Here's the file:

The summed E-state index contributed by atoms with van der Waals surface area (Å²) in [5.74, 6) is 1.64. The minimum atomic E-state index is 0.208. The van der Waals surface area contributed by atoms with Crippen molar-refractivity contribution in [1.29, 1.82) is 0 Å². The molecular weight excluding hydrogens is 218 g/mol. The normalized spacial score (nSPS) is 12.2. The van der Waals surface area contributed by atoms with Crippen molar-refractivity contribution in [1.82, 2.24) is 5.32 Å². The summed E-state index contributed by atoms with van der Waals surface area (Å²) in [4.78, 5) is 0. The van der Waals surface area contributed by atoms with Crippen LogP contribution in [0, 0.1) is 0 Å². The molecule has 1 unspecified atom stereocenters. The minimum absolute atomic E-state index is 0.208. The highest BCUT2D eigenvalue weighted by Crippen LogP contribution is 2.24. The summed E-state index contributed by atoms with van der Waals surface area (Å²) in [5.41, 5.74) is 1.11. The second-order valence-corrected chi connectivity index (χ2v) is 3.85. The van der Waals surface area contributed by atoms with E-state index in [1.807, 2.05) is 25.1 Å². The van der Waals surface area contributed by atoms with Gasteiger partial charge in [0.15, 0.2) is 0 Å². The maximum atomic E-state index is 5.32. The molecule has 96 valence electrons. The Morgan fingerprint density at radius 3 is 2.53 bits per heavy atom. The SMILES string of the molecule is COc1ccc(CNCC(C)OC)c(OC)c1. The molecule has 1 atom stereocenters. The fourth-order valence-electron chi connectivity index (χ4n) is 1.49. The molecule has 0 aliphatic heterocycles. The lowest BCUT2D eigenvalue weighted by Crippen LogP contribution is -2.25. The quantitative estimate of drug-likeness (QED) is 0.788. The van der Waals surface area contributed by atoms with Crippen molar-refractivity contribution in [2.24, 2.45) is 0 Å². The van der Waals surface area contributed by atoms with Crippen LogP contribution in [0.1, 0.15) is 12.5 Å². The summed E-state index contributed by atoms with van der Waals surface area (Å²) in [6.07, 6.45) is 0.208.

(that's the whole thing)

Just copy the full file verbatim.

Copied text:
The summed E-state index contributed by atoms with van der Waals surface area (Å²) in [5.74, 6) is 1.64. The minimum atomic E-state index is 0.208. The van der Waals surface area contributed by atoms with Crippen molar-refractivity contribution in [1.29, 1.82) is 0 Å². The molecular weight excluding hydrogens is 218 g/mol. The normalized spacial score (nSPS) is 12.2. The van der Waals surface area contributed by atoms with Crippen molar-refractivity contribution in [1.82, 2.24) is 5.32 Å². The summed E-state index contributed by atoms with van der Waals surface area (Å²) in [4.78, 5) is 0. The van der Waals surface area contributed by atoms with Crippen LogP contribution in [0, 0.1) is 0 Å². The molecule has 1 unspecified atom stereocenters. The minimum absolute atomic E-state index is 0.208. The highest BCUT2D eigenvalue weighted by Crippen LogP contribution is 2.24. The summed E-state index contributed by atoms with van der Waals surface area (Å²) in [5.41, 5.74) is 1.11. The second-order valence-corrected chi connectivity index (χ2v) is 3.85. The van der Waals surface area contributed by atoms with E-state index in [1.807, 2.05) is 25.1 Å². The van der Waals surface area contributed by atoms with Gasteiger partial charge in [0.15, 0.2) is 0 Å². The maximum atomic E-state index is 5.32. The molecule has 96 valence electrons. The Morgan fingerprint density at radius 3 is 2.53 bits per heavy atom. The SMILES string of the molecule is COc1ccc(CNCC(C)OC)c(OC)c1. The molecule has 1 atom stereocenters. The fourth-order valence-electron chi connectivity index (χ4n) is 1.49. The molecule has 0 aliphatic heterocycles. The lowest BCUT2D eigenvalue weighted by Crippen LogP contribution is -2.25. The quantitative estimate of drug-likeness (QED) is 0.788. The van der Waals surface area contributed by atoms with Crippen molar-refractivity contribution in [2.24, 2.45) is 0 Å². The van der Waals surface area contributed by atoms with Crippen LogP contribution in [0.1, 0.15) is 12.5 Å². The summed E-state index contributed by atoms with van der Waals surface area (Å²) in [6.07, 6.45) is 0.208.